1. To turn away from; divert.
2. An anomalous passage or one artificially constructed to divert flow from one main route to another.
3. An electric conductor connecting two points in a circuit to form a parallel circuit through which a portion of the current may pass.
A normal or abnormal direct connection between arterial and venous circulation. An example of a normal anatomical shunt is the bronchial and thebesian vein connection.
An abnormal connection between an artery and the venous system.
An abnormal connection between the cavities of the heart or between the systemic and pulmonary vessels.
An arteriovenous shunt created for use during renal dialysis.
A shunt placed in the anterior chamber of the eye to reduce elevated intraocular pressure.
The passage of blood from the left side of the heart to the right side through an abnormal opening (such as a septal defect).
Surgery for treating normal pressure hydrocephalus in which cerebrospinal fluid is channeled from the spinal cord to the peritoneum. Unlike ventriculoperitioneal shunting, this shunting does not require intracranial surgery.
SEE: ventriculoperitioneal shunt
A surgical connection between the inferior vena cava and the superior mesenteric vein, i.e., a treatment for portal hypertension that relieves pressure in the portal veins by linking them to the systemic circulation.
A shunt from the peritoneal cavity to the venous circulation used to help control ascites by allowing ascitic fluid to enter the venous circulation.
SYN: SEE: LeVeen shunt
The route by which pulmonary blood perfuses unventilated alveoli. This process is caused by an imbalance between ventilation and perfusion.
A conduit connecting the pleural space and the peritoneum, used to drain recurring pleural effusions, such as those that accumulate in patients with certain cancers in the chest.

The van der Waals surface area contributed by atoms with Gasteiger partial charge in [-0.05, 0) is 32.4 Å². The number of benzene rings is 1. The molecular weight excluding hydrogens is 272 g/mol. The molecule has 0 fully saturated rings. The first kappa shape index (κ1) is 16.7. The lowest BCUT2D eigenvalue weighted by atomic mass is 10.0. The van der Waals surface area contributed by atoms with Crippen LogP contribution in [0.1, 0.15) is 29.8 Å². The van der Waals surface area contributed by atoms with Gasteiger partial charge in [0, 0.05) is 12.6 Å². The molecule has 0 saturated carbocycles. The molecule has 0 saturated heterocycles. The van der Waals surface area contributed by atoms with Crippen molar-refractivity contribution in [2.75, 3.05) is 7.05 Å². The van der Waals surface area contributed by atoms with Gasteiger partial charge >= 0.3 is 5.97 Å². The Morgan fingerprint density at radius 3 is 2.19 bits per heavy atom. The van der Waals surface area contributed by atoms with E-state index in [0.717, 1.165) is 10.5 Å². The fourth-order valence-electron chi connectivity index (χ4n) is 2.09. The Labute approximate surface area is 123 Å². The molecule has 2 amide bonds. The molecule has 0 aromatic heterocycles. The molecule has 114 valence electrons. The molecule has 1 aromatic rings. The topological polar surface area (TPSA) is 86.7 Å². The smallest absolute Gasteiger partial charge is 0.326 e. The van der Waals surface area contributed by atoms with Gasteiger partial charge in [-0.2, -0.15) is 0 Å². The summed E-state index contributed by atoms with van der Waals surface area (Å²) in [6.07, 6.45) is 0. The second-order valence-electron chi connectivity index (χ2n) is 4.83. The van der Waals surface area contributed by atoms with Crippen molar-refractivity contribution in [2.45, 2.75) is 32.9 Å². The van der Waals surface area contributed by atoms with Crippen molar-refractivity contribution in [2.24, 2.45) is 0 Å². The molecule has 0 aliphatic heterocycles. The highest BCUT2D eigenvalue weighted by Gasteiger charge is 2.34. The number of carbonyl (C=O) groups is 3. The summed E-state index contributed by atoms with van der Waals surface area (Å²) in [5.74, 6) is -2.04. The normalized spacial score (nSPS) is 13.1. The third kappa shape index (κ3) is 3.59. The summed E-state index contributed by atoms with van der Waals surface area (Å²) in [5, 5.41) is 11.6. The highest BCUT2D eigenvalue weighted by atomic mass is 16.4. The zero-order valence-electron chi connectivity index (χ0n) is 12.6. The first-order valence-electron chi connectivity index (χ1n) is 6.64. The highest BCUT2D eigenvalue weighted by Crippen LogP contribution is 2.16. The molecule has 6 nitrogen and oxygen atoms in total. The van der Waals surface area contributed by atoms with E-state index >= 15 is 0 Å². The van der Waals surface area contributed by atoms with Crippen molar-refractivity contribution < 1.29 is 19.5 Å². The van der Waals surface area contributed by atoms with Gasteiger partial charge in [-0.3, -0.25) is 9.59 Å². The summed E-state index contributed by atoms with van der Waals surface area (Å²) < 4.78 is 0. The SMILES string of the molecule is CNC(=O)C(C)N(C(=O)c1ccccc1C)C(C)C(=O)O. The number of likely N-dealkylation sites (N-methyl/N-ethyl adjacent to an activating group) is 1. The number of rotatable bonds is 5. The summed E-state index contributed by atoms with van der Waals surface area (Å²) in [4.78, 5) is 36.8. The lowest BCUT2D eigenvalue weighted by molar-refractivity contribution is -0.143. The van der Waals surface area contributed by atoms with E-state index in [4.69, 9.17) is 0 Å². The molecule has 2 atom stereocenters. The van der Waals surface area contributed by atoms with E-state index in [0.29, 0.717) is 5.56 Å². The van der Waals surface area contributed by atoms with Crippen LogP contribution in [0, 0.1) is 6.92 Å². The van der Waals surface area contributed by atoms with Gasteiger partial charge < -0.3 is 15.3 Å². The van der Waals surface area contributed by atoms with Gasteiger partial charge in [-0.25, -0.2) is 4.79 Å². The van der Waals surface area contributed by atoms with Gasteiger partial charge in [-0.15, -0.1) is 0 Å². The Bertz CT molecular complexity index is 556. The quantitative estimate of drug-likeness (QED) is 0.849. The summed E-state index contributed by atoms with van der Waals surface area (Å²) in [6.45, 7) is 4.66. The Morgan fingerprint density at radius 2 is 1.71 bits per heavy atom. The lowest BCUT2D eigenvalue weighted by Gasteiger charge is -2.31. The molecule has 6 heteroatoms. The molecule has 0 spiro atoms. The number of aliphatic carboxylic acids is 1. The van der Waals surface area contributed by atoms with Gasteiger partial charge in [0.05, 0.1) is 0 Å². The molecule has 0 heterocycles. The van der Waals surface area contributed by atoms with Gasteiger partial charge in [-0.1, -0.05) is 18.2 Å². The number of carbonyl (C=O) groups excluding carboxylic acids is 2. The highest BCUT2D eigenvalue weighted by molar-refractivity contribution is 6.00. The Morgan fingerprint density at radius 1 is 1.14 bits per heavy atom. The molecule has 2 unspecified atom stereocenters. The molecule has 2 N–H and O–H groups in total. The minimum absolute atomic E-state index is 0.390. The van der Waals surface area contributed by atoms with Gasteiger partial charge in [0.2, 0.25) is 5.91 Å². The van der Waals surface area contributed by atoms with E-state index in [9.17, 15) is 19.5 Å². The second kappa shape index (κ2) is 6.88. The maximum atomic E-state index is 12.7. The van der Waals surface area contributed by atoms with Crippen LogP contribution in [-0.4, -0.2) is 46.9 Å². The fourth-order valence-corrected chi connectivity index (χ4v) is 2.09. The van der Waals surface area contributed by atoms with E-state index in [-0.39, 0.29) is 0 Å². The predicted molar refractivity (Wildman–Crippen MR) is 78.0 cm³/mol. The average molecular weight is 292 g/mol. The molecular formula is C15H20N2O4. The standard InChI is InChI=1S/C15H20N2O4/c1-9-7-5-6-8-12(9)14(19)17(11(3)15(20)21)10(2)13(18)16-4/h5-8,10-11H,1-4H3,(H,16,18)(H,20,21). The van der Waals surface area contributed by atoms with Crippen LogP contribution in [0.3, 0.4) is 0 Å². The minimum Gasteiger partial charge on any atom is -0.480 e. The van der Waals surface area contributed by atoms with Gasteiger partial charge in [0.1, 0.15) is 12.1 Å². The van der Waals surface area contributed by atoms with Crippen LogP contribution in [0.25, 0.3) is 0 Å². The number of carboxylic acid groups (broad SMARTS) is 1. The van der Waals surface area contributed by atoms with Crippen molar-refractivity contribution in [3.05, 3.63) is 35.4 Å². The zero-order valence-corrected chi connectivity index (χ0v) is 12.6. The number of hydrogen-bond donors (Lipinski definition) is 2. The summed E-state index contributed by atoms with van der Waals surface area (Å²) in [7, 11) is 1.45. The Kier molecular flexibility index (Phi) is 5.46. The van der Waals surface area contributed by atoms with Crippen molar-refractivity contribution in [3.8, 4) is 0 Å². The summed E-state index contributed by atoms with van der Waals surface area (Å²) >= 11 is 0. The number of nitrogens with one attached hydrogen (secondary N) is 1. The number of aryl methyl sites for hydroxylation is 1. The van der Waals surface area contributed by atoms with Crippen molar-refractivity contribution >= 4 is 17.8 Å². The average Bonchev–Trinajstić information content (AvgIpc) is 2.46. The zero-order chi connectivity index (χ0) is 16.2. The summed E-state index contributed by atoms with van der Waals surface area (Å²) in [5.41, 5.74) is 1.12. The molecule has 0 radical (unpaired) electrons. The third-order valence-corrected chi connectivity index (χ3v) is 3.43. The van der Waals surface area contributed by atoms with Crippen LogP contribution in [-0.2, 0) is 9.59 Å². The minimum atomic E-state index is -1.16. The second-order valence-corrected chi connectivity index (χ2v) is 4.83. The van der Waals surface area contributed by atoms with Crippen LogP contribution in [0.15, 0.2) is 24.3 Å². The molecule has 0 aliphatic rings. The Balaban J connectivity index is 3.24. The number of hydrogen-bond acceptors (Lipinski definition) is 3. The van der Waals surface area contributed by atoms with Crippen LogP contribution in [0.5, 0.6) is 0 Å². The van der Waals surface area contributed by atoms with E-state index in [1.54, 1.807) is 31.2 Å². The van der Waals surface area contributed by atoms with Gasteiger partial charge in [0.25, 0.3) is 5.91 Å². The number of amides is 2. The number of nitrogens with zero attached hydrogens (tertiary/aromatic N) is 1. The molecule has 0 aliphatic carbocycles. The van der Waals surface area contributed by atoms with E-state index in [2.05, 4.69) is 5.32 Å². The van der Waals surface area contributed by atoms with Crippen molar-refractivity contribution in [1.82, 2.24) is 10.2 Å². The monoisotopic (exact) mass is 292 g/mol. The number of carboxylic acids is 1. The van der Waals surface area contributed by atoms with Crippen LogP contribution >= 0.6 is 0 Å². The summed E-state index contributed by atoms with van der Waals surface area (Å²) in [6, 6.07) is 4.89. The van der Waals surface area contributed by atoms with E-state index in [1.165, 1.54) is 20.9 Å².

SYN: SEE: Denver shunt
Surgical creation of a connection between the portal vein and the vena cava.
SYN: SEE: postcaval shunt
SEE: Portacaval shunt.
SEE: Right-to-left shunt.
The movement of blood or other body fluids backward through a shunt. The shunted blood has no opportunity to become oxygenated because of failure to pass through the lungs.
SYN: SEE: reversed shunt
transjugular intrahepatic portosystemic shunt
ABBR: TIPS A shunt inserted through the skin, jugular vein, and liver and then into the portal venous system to manage complications of portal hypertension, such as bleeding caused by esophageal varices or uncontrollable ascites. The shunt decreases pressure within the portal venous circulation, e.g., in patients with cirrhosis, bypassing the liver and allowing portal blood to flow directly into the vena cava. A common complication of the procedure is altered mental status, since blood that was previously detoxified by the liver is directed around it.
TRANSJUGULAR INTRAHEPATIC PORTOSYSTEMIC SHUNT A stent is placed to shunt blood from the portal vein to the systemic circulation to divert blood flow around the diseased liver
A common shunt for treating hydrocephalus, consisting of a plastic tube between a cerebral ventricle and the peritoneum.
SEE: lumboperitoneal shunt
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